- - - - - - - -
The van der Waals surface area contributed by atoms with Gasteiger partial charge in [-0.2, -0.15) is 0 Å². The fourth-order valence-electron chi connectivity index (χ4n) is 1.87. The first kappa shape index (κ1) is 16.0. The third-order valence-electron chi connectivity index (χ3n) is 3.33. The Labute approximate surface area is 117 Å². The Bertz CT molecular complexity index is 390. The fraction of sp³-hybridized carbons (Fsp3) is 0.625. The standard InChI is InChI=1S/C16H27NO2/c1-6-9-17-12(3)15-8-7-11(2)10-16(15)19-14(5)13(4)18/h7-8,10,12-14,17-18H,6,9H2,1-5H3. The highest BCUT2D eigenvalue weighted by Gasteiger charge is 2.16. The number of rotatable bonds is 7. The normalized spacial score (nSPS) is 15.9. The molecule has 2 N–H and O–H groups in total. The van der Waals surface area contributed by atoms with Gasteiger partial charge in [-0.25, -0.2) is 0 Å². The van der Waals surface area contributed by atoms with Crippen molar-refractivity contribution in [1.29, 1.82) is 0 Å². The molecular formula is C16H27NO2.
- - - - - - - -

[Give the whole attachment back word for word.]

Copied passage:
The van der Waals surface area contributed by atoms with Gasteiger partial charge in [-0.2, -0.15) is 0 Å². The fourth-order valence-electron chi connectivity index (χ4n) is 1.87. The first kappa shape index (κ1) is 16.0. The third-order valence-electron chi connectivity index (χ3n) is 3.33. The Labute approximate surface area is 117 Å². The Bertz CT molecular complexity index is 390. The fraction of sp³-hybridized carbons (Fsp3) is 0.625. The standard InChI is InChI=1S/C16H27NO2/c1-6-9-17-12(3)15-8-7-11(2)10-16(15)19-14(5)13(4)18/h7-8,10,12-14,17-18H,6,9H2,1-5H3. The highest BCUT2D eigenvalue weighted by Gasteiger charge is 2.16. The number of rotatable bonds is 7. The normalized spacial score (nSPS) is 15.9. The molecule has 2 N–H and O–H groups in total. The van der Waals surface area contributed by atoms with Gasteiger partial charge in [-0.25, -0.2) is 0 Å². The van der Waals surface area contributed by atoms with Crippen molar-refractivity contribution in [1.29, 1.82) is 0 Å². The molecular formula is C16H27NO2.